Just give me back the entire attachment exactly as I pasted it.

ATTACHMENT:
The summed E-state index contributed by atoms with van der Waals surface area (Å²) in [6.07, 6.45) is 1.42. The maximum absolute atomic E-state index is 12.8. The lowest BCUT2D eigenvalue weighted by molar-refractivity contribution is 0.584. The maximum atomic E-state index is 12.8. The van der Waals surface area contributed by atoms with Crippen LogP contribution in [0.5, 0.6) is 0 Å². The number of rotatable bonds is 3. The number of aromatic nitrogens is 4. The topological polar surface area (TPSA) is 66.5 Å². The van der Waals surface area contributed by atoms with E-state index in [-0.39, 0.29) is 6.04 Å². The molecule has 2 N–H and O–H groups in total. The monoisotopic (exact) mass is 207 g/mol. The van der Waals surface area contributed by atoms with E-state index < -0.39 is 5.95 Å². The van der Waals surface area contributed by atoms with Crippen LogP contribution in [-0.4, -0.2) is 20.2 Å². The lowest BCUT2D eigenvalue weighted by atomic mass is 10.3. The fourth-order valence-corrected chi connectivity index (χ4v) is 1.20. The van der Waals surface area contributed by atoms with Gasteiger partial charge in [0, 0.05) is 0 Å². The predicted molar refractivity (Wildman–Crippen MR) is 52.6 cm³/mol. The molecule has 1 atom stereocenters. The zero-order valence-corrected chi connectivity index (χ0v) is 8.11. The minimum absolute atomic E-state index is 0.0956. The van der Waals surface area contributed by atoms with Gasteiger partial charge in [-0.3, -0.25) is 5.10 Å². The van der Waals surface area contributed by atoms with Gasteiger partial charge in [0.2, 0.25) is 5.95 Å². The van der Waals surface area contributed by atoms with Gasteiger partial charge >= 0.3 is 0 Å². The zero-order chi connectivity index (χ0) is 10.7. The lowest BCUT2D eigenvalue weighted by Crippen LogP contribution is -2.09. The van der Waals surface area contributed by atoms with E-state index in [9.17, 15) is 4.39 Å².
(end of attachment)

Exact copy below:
The summed E-state index contributed by atoms with van der Waals surface area (Å²) in [6.07, 6.45) is 1.42. The maximum absolute atomic E-state index is 12.8. The lowest BCUT2D eigenvalue weighted by molar-refractivity contribution is 0.584. The maximum atomic E-state index is 12.8. The van der Waals surface area contributed by atoms with Crippen LogP contribution in [0.5, 0.6) is 0 Å². The number of rotatable bonds is 3. The number of aromatic nitrogens is 4. The topological polar surface area (TPSA) is 66.5 Å². The van der Waals surface area contributed by atoms with E-state index in [-0.39, 0.29) is 6.04 Å². The molecule has 2 N–H and O–H groups in total. The monoisotopic (exact) mass is 207 g/mol. The van der Waals surface area contributed by atoms with E-state index < -0.39 is 5.95 Å². The van der Waals surface area contributed by atoms with Crippen LogP contribution in [-0.4, -0.2) is 20.2 Å². The lowest BCUT2D eigenvalue weighted by atomic mass is 10.3. The fourth-order valence-corrected chi connectivity index (χ4v) is 1.20. The van der Waals surface area contributed by atoms with Gasteiger partial charge in [0, 0.05) is 0 Å². The predicted molar refractivity (Wildman–Crippen MR) is 52.6 cm³/mol. The molecule has 1 atom stereocenters. The zero-order valence-corrected chi connectivity index (χ0v) is 8.11. The minimum absolute atomic E-state index is 0.0956. The van der Waals surface area contributed by atoms with Gasteiger partial charge in [-0.3, -0.25) is 5.10 Å². The van der Waals surface area contributed by atoms with Gasteiger partial charge in [0.2, 0.25) is 5.95 Å². The van der Waals surface area contributed by atoms with Gasteiger partial charge >= 0.3 is 0 Å². The zero-order chi connectivity index (χ0) is 10.7. The lowest BCUT2D eigenvalue weighted by Crippen LogP contribution is -2.09. The van der Waals surface area contributed by atoms with E-state index in [9.17, 15) is 4.39 Å².